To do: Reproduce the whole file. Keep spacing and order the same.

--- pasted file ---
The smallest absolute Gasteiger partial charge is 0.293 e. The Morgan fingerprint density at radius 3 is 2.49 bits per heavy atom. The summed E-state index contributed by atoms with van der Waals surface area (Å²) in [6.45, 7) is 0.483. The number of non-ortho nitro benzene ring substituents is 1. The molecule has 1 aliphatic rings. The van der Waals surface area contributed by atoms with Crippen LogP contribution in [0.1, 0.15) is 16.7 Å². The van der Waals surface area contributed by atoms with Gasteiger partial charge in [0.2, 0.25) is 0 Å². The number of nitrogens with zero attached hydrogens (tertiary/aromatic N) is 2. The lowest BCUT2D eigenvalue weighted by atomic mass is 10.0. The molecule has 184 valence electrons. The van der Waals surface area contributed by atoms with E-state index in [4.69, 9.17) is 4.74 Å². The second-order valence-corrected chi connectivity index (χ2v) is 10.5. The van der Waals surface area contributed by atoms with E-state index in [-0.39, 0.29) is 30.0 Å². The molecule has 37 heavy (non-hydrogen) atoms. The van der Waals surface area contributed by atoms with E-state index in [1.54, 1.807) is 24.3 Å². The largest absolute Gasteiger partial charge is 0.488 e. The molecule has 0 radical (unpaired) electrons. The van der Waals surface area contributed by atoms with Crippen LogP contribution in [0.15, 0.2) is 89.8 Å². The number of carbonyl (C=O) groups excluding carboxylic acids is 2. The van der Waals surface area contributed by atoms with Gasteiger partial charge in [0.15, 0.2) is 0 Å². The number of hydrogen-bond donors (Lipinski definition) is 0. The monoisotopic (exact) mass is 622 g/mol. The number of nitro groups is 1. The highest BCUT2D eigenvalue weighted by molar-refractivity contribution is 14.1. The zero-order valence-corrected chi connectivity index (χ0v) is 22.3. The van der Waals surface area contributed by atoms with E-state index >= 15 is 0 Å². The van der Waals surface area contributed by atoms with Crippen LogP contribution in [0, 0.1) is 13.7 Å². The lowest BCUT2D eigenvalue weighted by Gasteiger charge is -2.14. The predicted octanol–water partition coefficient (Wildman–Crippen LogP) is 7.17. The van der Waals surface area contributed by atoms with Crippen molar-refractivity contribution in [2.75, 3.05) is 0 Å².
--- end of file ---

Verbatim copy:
The smallest absolute Gasteiger partial charge is 0.293 e. The Morgan fingerprint density at radius 3 is 2.49 bits per heavy atom. The summed E-state index contributed by atoms with van der Waals surface area (Å²) in [6.45, 7) is 0.483. The number of non-ortho nitro benzene ring substituents is 1. The molecule has 1 aliphatic rings. The van der Waals surface area contributed by atoms with Crippen LogP contribution in [0.1, 0.15) is 16.7 Å². The van der Waals surface area contributed by atoms with Gasteiger partial charge in [0.2, 0.25) is 0 Å². The number of nitrogens with zero attached hydrogens (tertiary/aromatic N) is 2. The lowest BCUT2D eigenvalue weighted by atomic mass is 10.0. The molecule has 184 valence electrons. The van der Waals surface area contributed by atoms with E-state index in [4.69, 9.17) is 4.74 Å². The second-order valence-corrected chi connectivity index (χ2v) is 10.5. The van der Waals surface area contributed by atoms with E-state index in [-0.39, 0.29) is 30.0 Å². The molecule has 37 heavy (non-hydrogen) atoms. The van der Waals surface area contributed by atoms with E-state index in [1.54, 1.807) is 24.3 Å². The largest absolute Gasteiger partial charge is 0.488 e. The molecule has 0 radical (unpaired) electrons. The van der Waals surface area contributed by atoms with Crippen LogP contribution in [0.15, 0.2) is 89.8 Å². The number of carbonyl (C=O) groups excluding carboxylic acids is 2. The van der Waals surface area contributed by atoms with Gasteiger partial charge in [0.15, 0.2) is 0 Å². The number of hydrogen-bond donors (Lipinski definition) is 0. The monoisotopic (exact) mass is 622 g/mol. The number of nitro groups is 1. The highest BCUT2D eigenvalue weighted by molar-refractivity contribution is 14.1. The zero-order valence-corrected chi connectivity index (χ0v) is 22.3. The van der Waals surface area contributed by atoms with E-state index >= 15 is 0 Å². The van der Waals surface area contributed by atoms with Crippen LogP contribution in [0, 0.1) is 13.7 Å². The lowest BCUT2D eigenvalue weighted by Gasteiger charge is -2.14. The predicted octanol–water partition coefficient (Wildman–Crippen LogP) is 7.17. The van der Waals surface area contributed by atoms with Crippen molar-refractivity contribution in [2.75, 3.05) is 0 Å².